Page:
Road to reconciliation
With the support of the German Development Cooperation AWAW brought in 10-16
From 2003 -2005 AWAW with the support of the Canadian International Development
AWAW responded to the tsunami disaster in two general ways; one through
A significant milestone for AWAW in the early stage of its establishment
No upcoming events scheduled...
Transitional justice and reconciliation processes are vital steps in the direction of sustainable peace. This is relevant in Sri Lanka where the government has embarked on two parallel processes of reconciliation.
AWAW has carried out several activities on the topic of gendered transitional justice and reconciliation processes.
Recognizing that this is a time of immense importance for the country and acknowledging how conflict affects people and communities in the most profound ways, AWAW designed this project which envisaged a two-pronged approach in complimenting the task undertaken by the Government of Sri Lanka on the reconciliation process in the country. That is,
- Take the message of the importance of transitional justice mechanisms in order to move forward to the grass roots though women and civil society leaders.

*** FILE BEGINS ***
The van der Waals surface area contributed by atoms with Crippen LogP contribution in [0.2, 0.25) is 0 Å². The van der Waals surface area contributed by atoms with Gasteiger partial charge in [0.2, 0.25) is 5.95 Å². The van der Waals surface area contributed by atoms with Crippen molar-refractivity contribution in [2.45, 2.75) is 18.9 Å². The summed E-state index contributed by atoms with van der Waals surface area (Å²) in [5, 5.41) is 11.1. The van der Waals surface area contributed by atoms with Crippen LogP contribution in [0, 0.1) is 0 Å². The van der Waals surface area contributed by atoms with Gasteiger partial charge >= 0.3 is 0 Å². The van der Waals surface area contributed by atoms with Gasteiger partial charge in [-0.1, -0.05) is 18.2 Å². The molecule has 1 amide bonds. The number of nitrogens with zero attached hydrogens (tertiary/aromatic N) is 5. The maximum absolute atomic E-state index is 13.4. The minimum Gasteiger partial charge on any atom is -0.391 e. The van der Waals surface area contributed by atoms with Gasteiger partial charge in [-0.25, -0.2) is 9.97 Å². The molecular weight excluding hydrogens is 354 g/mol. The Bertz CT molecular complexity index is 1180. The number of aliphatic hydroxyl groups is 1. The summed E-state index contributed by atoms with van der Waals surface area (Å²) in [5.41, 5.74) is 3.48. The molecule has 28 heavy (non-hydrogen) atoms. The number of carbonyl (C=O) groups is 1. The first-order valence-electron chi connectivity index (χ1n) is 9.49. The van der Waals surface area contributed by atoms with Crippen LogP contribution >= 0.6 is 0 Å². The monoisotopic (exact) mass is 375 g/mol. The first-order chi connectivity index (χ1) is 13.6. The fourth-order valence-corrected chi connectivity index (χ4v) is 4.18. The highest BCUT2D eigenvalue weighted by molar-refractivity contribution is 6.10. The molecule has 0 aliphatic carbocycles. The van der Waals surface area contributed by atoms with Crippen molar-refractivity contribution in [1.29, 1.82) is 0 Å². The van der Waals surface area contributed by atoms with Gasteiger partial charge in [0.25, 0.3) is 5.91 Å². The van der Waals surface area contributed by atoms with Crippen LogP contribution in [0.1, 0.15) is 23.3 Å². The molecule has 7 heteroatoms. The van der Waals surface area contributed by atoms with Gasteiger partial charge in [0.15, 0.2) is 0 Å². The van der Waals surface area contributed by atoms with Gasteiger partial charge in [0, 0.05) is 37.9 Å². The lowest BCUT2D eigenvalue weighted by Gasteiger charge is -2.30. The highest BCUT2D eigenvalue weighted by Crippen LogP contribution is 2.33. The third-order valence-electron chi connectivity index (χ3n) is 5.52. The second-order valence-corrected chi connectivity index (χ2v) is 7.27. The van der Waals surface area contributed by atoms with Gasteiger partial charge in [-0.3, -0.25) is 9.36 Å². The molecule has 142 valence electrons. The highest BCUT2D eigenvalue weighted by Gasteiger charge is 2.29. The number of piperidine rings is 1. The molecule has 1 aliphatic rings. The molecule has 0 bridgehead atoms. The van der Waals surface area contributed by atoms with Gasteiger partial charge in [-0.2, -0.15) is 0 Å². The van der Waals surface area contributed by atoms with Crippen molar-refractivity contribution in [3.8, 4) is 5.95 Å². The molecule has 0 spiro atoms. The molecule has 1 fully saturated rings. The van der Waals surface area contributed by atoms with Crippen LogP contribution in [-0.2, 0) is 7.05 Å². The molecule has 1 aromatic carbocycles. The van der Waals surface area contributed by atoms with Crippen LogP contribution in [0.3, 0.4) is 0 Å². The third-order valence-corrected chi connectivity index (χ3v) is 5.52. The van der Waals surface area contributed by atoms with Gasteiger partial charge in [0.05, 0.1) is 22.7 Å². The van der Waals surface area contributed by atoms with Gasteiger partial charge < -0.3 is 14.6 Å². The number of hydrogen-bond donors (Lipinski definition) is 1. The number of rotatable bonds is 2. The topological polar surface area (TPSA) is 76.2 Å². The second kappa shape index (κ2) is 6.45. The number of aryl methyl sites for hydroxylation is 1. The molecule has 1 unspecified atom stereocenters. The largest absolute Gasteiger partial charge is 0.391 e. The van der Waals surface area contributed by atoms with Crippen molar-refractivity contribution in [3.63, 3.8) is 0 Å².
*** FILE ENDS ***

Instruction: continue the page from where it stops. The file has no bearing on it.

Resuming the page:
- Use media, both mainstream and social, to take the message to a wider public.
The project was carried out over several months, through several activities such as brainstorming meetings and workshops for Police higher officials, NGOs and government officials on Transitional Justice, provincial level meetings for provincial/local leaders to disseminate the core components of a gendered Transitional Justice and Reconciliation process and to draft key messages on reconciliation to be used for all advocacy purposes and finally a Massive Advocacy campaign covering universities and student’s as well general public throughout the country.
The methodology used was, the ICAN animation on transitional justice and lessons learned from the best international practices while also the lessons learned from the Sri Lankan experience was been shared. Additionally, the project has provided an opportunity to discuss the Better Peace Tool (BPT) of ICAN to help ensure gender sensitivity in the design, substance and inclusion of all groups, especially women, in the key components of the reconciliation process and to help determine the range of technical, political and financial resources needed for these processes.
Overall, the project brought very positive outcomes. A powerful and effective key message on reconciliation was been spread and it enhanced the awareness on gendered transitional justice processes for seventy-five armed forces, NGO workers and government officials of Sri Lanka.
Also hundred provincial level leaders now possess knowledge on the basic principles of transitional justice and the advantages of gendered transitional justice processes.
Lastly the project enabled the reach to make aware mainly the 5 government entities who are working on reconciliation and thousands of people, among universities, higher grade students and general public on the importance of having women’s voices in reconciliation.